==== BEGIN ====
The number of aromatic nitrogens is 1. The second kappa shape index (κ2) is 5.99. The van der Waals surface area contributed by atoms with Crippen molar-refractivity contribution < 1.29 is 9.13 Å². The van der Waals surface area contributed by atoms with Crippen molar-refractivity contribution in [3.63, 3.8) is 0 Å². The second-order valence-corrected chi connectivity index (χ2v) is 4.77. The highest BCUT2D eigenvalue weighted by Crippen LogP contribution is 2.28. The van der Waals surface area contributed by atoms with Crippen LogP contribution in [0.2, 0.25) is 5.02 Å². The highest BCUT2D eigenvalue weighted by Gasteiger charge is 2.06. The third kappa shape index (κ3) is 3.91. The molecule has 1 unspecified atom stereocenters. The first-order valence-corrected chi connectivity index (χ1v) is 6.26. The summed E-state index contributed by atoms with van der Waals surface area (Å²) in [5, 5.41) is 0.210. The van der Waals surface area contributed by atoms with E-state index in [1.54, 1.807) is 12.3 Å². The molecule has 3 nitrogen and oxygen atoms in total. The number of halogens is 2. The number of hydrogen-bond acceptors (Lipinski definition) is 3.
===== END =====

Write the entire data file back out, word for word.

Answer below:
The number of aromatic nitrogens is 1. The second kappa shape index (κ2) is 5.99. The van der Waals surface area contributed by atoms with Crippen molar-refractivity contribution < 1.29 is 9.13 Å². The van der Waals surface area contributed by atoms with Crippen molar-refractivity contribution in [3.63, 3.8) is 0 Å². The second-order valence-corrected chi connectivity index (χ2v) is 4.77. The highest BCUT2D eigenvalue weighted by Crippen LogP contribution is 2.28. The van der Waals surface area contributed by atoms with Crippen LogP contribution in [0.2, 0.25) is 5.02 Å². The highest BCUT2D eigenvalue weighted by Gasteiger charge is 2.06. The third kappa shape index (κ3) is 3.91. The molecule has 1 unspecified atom stereocenters. The first-order valence-corrected chi connectivity index (χ1v) is 6.26. The summed E-state index contributed by atoms with van der Waals surface area (Å²) in [5, 5.41) is 0.210. The van der Waals surface area contributed by atoms with E-state index in [1.54, 1.807) is 12.3 Å². The molecule has 3 nitrogen and oxygen atoms in total. The number of halogens is 2. The number of hydrogen-bond acceptors (Lipinski definition) is 3.